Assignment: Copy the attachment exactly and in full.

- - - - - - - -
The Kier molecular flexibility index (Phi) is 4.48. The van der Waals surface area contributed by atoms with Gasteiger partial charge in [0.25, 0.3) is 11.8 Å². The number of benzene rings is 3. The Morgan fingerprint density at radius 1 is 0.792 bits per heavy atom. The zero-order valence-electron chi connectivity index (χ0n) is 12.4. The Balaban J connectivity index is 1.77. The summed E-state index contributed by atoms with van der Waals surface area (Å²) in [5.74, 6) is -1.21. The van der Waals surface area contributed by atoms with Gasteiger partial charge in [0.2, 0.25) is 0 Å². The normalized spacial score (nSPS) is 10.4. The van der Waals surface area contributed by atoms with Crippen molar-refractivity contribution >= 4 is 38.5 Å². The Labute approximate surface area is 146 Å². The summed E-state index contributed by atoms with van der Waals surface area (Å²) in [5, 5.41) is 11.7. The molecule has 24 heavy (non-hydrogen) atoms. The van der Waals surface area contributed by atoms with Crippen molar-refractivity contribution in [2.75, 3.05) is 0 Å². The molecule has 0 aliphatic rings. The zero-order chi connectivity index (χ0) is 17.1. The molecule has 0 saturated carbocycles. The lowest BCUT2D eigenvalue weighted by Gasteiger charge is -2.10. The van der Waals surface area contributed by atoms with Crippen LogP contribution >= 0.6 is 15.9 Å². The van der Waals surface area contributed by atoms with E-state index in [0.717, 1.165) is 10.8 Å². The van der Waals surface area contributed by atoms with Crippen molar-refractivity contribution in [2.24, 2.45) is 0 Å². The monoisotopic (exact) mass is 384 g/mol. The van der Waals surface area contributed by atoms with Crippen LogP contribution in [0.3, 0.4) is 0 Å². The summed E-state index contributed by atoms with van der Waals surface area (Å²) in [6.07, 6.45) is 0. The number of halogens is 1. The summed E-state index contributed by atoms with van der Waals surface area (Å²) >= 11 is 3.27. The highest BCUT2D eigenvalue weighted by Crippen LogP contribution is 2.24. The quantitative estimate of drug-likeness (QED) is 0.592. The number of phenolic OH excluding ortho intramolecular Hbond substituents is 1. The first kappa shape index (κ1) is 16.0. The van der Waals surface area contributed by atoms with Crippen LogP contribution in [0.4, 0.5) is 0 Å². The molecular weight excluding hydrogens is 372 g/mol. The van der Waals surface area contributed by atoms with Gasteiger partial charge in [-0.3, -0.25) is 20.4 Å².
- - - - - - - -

The Kier molecular flexibility index (Phi) is 4.48. The van der Waals surface area contributed by atoms with Gasteiger partial charge in [0.25, 0.3) is 11.8 Å². The number of benzene rings is 3. The Morgan fingerprint density at radius 1 is 0.792 bits per heavy atom. The zero-order valence-electron chi connectivity index (χ0n) is 12.4. The Balaban J connectivity index is 1.77. The summed E-state index contributed by atoms with van der Waals surface area (Å²) in [5.74, 6) is -1.21. The van der Waals surface area contributed by atoms with Gasteiger partial charge in [0.2, 0.25) is 0 Å². The normalized spacial score (nSPS) is 10.4. The van der Waals surface area contributed by atoms with Crippen molar-refractivity contribution >= 4 is 38.5 Å². The Labute approximate surface area is 146 Å². The summed E-state index contributed by atoms with van der Waals surface area (Å²) in [5, 5.41) is 11.7. The molecule has 24 heavy (non-hydrogen) atoms. The van der Waals surface area contributed by atoms with Crippen molar-refractivity contribution in [2.75, 3.05) is 0 Å². The molecule has 0 aliphatic rings. The zero-order chi connectivity index (χ0) is 17.1. The molecule has 0 saturated carbocycles. The lowest BCUT2D eigenvalue weighted by Gasteiger charge is -2.10. The van der Waals surface area contributed by atoms with Crippen LogP contribution >= 0.6 is 15.9 Å². The van der Waals surface area contributed by atoms with E-state index in [0.717, 1.165) is 10.8 Å². The van der Waals surface area contributed by atoms with Crippen molar-refractivity contribution in [2.24, 2.45) is 0 Å². The monoisotopic (exact) mass is 384 g/mol. The van der Waals surface area contributed by atoms with Crippen LogP contribution in [0.3, 0.4) is 0 Å². The summed E-state index contributed by atoms with van der Waals surface area (Å²) in [6.07, 6.45) is 0. The number of halogens is 1. The summed E-state index contributed by atoms with van der Waals surface area (Å²) >= 11 is 3.27. The highest BCUT2D eigenvalue weighted by Crippen LogP contribution is 2.24. The quantitative estimate of drug-likeness (QED) is 0.592. The number of phenolic OH excluding ortho intramolecular Hbond substituents is 1. The first kappa shape index (κ1) is 16.0. The van der Waals surface area contributed by atoms with Crippen LogP contribution in [0.4, 0.5) is 0 Å². The molecular weight excluding hydrogens is 372 g/mol. The van der Waals surface area contributed by atoms with Gasteiger partial charge in [-0.3, -0.25) is 20.4 Å².